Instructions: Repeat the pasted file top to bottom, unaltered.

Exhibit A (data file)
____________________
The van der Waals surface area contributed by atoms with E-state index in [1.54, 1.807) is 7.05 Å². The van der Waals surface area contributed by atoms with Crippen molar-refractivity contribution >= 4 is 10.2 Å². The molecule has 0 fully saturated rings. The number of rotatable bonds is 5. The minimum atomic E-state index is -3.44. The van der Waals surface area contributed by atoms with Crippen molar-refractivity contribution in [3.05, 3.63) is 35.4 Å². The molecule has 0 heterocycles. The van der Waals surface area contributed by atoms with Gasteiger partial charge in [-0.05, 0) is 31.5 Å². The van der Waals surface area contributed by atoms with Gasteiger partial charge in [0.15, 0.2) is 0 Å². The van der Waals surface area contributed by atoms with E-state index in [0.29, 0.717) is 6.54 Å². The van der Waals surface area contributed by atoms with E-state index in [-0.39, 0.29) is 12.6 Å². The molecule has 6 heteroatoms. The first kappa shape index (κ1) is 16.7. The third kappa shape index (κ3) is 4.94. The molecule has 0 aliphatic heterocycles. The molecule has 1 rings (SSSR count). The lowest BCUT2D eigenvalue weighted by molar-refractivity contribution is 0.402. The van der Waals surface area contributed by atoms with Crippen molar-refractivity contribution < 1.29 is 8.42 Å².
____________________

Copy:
The van der Waals surface area contributed by atoms with E-state index in [1.54, 1.807) is 7.05 Å². The van der Waals surface area contributed by atoms with Crippen molar-refractivity contribution >= 4 is 10.2 Å². The molecule has 0 fully saturated rings. The number of rotatable bonds is 5. The minimum atomic E-state index is -3.44. The van der Waals surface area contributed by atoms with Crippen molar-refractivity contribution in [3.05, 3.63) is 35.4 Å². The molecule has 0 heterocycles. The van der Waals surface area contributed by atoms with Gasteiger partial charge in [-0.05, 0) is 31.5 Å². The van der Waals surface area contributed by atoms with Gasteiger partial charge in [0.15, 0.2) is 0 Å². The van der Waals surface area contributed by atoms with E-state index in [0.29, 0.717) is 6.54 Å². The van der Waals surface area contributed by atoms with E-state index in [-0.39, 0.29) is 12.6 Å². The molecule has 6 heteroatoms. The first kappa shape index (κ1) is 16.7. The third kappa shape index (κ3) is 4.94. The molecule has 0 aliphatic heterocycles. The molecule has 1 rings (SSSR count). The lowest BCUT2D eigenvalue weighted by molar-refractivity contribution is 0.402. The van der Waals surface area contributed by atoms with Crippen molar-refractivity contribution < 1.29 is 8.42 Å².